Monday, December 31, 2007

Factors That DO NOT Predict Performance

The first question often raised in competency model research is which factors truly differentiate performance? If you look at actual business practices you would assume the list of factors goes well beyond interpersonal and technical skills. Most job descriptions and training classes cover such things as professional experiences, industry experience, physical environment conditions, physical ability, education, licenses or certifications, employee tenure, and intelligence. However, each of these factors has one or more critical faults:
  • We cannot quantify the lessons gained from a professional experience, but we can identify the technical or interpersonal skills that were gained or improved after that experience.
    Having worked in a particular industry does not make a difference unless specific skills were gained as a result. Those should be evaluated as technical skills and not assumed based solely on industry experience.
  • The physical environment is managed by a person’s interpersonal and technical skills. Successful performance in a specific environment (ergonomics) is based on those abilities more than any previous experience in such an environment.
  • Accessibility requirements are being challenged more frequently through the legal system so an employee’s physical abilities are less of barrier to performance than his/her skills at managing his/her physical abilities via resources. More and more companies are being required to provide such resources.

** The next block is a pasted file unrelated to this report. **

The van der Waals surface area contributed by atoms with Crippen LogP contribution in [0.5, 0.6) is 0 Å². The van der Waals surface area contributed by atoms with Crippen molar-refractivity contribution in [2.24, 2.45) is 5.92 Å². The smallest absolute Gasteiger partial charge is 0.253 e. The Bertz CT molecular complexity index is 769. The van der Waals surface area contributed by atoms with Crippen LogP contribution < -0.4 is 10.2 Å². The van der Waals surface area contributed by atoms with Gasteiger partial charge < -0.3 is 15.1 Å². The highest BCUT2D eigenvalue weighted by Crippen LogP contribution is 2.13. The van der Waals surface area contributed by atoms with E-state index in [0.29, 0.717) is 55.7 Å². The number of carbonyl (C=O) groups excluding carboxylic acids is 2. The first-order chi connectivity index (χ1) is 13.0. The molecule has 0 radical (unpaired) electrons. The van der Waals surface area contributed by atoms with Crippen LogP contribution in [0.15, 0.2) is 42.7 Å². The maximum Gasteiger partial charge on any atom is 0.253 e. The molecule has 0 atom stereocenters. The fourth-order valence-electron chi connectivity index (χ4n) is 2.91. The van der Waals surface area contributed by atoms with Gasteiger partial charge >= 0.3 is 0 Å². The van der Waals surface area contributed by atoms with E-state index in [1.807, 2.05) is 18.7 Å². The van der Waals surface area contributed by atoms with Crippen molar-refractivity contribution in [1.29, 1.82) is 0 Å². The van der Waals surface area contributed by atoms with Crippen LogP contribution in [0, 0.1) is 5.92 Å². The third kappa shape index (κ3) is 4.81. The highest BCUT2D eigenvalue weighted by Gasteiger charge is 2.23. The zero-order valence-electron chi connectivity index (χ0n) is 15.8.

• Most education systems, including training programs, are too generic to provide a performance edge. Instead it is the motivation of the students and their ability to synthesize and use information (skills) that determines the value of the classes. The classes themselves offer no value and the average retention rate of students in any environment is six to twelve percent.
  • Being certified or having a license is no guarantee of performance. If there is a legal or regulatory requirement for such status then consider the requirement a ‘price of admission’ item and omit it from the position model.
  • Length of employment is in no way correlated with job performance. Having spent a great deal of time with the same company or in the same position does not guarantee continued success in that position (requirements change over time for every position) or in the next level higher in the organization (the Peter Principle shows us that a unique set of skills are required at every level from managing work to people to process to strategy).
  • Intelligence is a favorable predictor of performance up to a point. In excess of 120 IQ seems to be a problem in leadership positions and lower IQ’s can have an adverse affect on positions that require highly technical skills. However, there are no IQ tests currently available that fairly assess everyone. All existing testing instruments produce prima facie evidence of discrimination in their results, often discriminating against black males. Also, it is not always how smart you are in terms of performance it is whether you use your intelligence to perform or to learn how to perform. That ability is affected more by interpersonal skills than intelligence.

No comments: